Feature

‘Don’t ask’ survives

Senate Republicans blocked a repeal of “don’t ask, don’t tell,” the policy banning gays and lesbians from serving openly in the military.

Sharpening partisan divisions in advance of November’s midterm elections, Senate Republicans this week blocked a repeal of “don’t ask, don’t tell,” the policy banning gays and lesbians from serving openly in the military. Republicans unanimously filibustered a defense-spending bill that included the repeal after Senate Majority Leader Harry Reid said he’d limit Republican amendments, while allowing amendments that would grant legal status to young, undocumented immigrants who attend college or serve in the military and ease restrictions on abortions in military hospitals.

With repeal’s fate uncertain, the White House expressed disappointment, while Republican Sen. John McCain blamed Reid for engaging in a “blatant and cynical” ploy to energize Democratic voters. A Pentagon review of the ban on gays is expected to be finished by Dec. 1.

Linking repeal with a provision for “amnesty” for illegal aliens left Republicans no choice, said National Review Online in an editorial. Up to 2 million illegals would have been eligible for a path to citizenship if Reid’s amendment had passed. Those immigrants, in turn, could sponsor their parents for citizenship, thus rewarding “millions of illegal immigrants for breaking the law.”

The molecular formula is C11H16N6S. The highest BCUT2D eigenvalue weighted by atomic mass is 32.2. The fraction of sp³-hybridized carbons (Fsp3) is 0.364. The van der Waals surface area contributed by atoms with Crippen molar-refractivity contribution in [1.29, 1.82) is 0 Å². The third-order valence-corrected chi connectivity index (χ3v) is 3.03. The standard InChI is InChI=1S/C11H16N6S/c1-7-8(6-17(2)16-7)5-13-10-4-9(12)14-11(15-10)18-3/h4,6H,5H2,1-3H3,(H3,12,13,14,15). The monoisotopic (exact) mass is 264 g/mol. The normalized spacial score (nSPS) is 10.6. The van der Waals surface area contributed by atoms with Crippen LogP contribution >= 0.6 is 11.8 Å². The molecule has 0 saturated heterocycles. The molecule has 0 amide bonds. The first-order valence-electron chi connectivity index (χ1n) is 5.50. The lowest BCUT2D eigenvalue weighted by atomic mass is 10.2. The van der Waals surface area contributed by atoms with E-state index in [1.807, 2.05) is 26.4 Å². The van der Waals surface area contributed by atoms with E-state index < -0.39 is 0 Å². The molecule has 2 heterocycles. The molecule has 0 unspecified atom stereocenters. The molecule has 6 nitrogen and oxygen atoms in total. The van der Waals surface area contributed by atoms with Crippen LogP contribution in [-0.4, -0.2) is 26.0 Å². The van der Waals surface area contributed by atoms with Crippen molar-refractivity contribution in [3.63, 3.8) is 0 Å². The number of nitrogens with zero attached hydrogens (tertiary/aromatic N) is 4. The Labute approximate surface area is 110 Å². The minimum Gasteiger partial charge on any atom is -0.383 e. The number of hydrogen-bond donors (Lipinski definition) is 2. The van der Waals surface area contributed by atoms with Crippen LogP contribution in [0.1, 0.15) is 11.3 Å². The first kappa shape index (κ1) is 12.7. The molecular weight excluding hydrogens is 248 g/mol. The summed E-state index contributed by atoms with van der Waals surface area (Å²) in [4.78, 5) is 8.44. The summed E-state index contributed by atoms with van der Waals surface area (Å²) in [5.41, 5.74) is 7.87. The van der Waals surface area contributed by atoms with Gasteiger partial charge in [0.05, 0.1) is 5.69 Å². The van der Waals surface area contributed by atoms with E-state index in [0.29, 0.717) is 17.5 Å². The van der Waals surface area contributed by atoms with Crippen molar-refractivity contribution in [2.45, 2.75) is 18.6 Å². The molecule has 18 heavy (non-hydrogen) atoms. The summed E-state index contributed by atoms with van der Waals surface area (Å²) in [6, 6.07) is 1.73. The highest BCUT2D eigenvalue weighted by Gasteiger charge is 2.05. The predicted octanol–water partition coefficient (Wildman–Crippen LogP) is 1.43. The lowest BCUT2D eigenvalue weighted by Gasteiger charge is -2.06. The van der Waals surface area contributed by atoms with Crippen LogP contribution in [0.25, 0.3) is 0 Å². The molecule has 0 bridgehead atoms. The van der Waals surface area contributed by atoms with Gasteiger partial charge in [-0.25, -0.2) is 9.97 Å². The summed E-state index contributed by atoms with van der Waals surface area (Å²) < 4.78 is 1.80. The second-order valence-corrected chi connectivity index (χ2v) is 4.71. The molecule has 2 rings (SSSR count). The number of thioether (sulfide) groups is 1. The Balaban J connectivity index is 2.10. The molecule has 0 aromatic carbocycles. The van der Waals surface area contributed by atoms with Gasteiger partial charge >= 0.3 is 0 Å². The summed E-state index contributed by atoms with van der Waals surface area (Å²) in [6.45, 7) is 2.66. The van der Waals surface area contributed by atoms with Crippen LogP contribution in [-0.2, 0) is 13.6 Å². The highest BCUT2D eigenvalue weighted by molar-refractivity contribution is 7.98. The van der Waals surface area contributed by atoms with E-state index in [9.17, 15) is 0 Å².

But the repeal of “don’t ask, don’t tell” is long overdue, said Bret Stephens in The Wall Street Journal. The cost of training replacements for the 14,000 qualified gay servicemen who’ve been discharged since 1993 has been $600 million, and due to a shortage of recruits, some of those replacements are felons. As the chairman of the Joint Chiefs of Staff and many generals have pointed out, it’s not gay soldiers who undermine unit cohesion, it’s this foolish policy of forcing them to lie. “That’s no way to run a military.”

Both Democrats and Republicans benefited from this farce, said The Washington Post in an editorial. Democrats can now run campaign ads arguing that Republicans “blocked funding for the troops in a spiteful move to prevent fairness in the military.” Republicans can claim that Democrats sabotaged the bill to pursue an “extreme liberal” agenda. Everybody wins. Except, of course, gay soldiers—“and the rational policy of making the best use of all Americans who want to help defend the country.”

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